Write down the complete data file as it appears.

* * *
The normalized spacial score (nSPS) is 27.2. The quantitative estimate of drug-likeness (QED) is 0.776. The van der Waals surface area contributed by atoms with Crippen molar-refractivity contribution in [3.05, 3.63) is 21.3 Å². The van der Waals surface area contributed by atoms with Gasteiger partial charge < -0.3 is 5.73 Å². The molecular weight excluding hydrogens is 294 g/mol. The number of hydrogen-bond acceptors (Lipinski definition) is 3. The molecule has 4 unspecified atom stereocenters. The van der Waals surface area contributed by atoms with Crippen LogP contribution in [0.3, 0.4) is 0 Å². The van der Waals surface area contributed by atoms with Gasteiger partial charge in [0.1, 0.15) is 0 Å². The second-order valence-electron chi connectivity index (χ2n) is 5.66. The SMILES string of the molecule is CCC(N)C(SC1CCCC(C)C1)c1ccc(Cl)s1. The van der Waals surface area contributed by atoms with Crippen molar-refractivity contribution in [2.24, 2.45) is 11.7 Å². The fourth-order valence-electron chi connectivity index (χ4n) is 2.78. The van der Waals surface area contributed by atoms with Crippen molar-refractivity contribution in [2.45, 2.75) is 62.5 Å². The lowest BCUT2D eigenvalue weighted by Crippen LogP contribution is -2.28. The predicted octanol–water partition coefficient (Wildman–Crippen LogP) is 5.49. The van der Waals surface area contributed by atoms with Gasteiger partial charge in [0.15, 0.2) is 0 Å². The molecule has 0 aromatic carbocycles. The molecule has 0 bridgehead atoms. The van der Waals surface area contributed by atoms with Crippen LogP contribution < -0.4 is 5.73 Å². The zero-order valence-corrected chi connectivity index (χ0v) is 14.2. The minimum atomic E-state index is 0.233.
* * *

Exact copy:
The normalized spacial score (nSPS) is 27.2. The quantitative estimate of drug-likeness (QED) is 0.776. The van der Waals surface area contributed by atoms with Crippen molar-refractivity contribution in [3.05, 3.63) is 21.3 Å². The van der Waals surface area contributed by atoms with Gasteiger partial charge < -0.3 is 5.73 Å². The molecular weight excluding hydrogens is 294 g/mol. The number of hydrogen-bond acceptors (Lipinski definition) is 3. The molecule has 4 unspecified atom stereocenters. The van der Waals surface area contributed by atoms with Crippen LogP contribution in [0.3, 0.4) is 0 Å². The van der Waals surface area contributed by atoms with Gasteiger partial charge in [0.1, 0.15) is 0 Å². The second-order valence-electron chi connectivity index (χ2n) is 5.66. The SMILES string of the molecule is CCC(N)C(SC1CCCC(C)C1)c1ccc(Cl)s1. The van der Waals surface area contributed by atoms with Crippen molar-refractivity contribution in [2.24, 2.45) is 11.7 Å². The fourth-order valence-electron chi connectivity index (χ4n) is 2.78. The van der Waals surface area contributed by atoms with Crippen molar-refractivity contribution in [2.45, 2.75) is 62.5 Å². The lowest BCUT2D eigenvalue weighted by Crippen LogP contribution is -2.28. The predicted octanol–water partition coefficient (Wildman–Crippen LogP) is 5.49. The van der Waals surface area contributed by atoms with Gasteiger partial charge in [0.15, 0.2) is 0 Å². The molecule has 0 aromatic carbocycles. The molecule has 0 bridgehead atoms. The van der Waals surface area contributed by atoms with Crippen LogP contribution < -0.4 is 5.73 Å². The zero-order valence-corrected chi connectivity index (χ0v) is 14.2. The minimum atomic E-state index is 0.233.